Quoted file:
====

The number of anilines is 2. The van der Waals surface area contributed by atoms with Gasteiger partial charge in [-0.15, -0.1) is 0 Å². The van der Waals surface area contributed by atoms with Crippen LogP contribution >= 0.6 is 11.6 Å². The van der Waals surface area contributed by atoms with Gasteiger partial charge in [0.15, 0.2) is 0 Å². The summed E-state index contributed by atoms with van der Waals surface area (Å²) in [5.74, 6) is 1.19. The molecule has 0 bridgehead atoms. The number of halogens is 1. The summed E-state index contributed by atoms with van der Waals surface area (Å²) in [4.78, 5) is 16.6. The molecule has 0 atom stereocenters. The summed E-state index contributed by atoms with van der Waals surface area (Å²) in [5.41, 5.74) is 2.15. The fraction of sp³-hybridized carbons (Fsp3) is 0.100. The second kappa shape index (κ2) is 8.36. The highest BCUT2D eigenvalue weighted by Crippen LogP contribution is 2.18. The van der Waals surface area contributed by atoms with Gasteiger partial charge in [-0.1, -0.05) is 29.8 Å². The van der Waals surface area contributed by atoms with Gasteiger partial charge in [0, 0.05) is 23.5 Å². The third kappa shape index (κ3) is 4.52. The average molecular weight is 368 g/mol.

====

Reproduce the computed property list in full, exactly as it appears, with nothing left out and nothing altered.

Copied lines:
The number of anilines is 2. The van der Waals surface area contributed by atoms with Gasteiger partial charge in [-0.15, -0.1) is 0 Å². The van der Waals surface area contributed by atoms with Crippen LogP contribution >= 0.6 is 11.6 Å². The van der Waals surface area contributed by atoms with Gasteiger partial charge in [0.15, 0.2) is 0 Å². The summed E-state index contributed by atoms with van der Waals surface area (Å²) in [5.74, 6) is 1.19. The molecule has 0 bridgehead atoms. The number of halogens is 1. The summed E-state index contributed by atoms with van der Waals surface area (Å²) in [4.78, 5) is 16.6. The molecule has 0 atom stereocenters. The summed E-state index contributed by atoms with van der Waals surface area (Å²) in [5.41, 5.74) is 2.15. The fraction of sp³-hybridized carbons (Fsp3) is 0.100. The second kappa shape index (κ2) is 8.36. The highest BCUT2D eigenvalue weighted by Crippen LogP contribution is 2.18. The van der Waals surface area contributed by atoms with Gasteiger partial charge in [-0.1, -0.05) is 29.8 Å². The van der Waals surface area contributed by atoms with Gasteiger partial charge in [0, 0.05) is 23.5 Å². The third kappa shape index (κ3) is 4.52. The average molecular weight is 368 g/mol.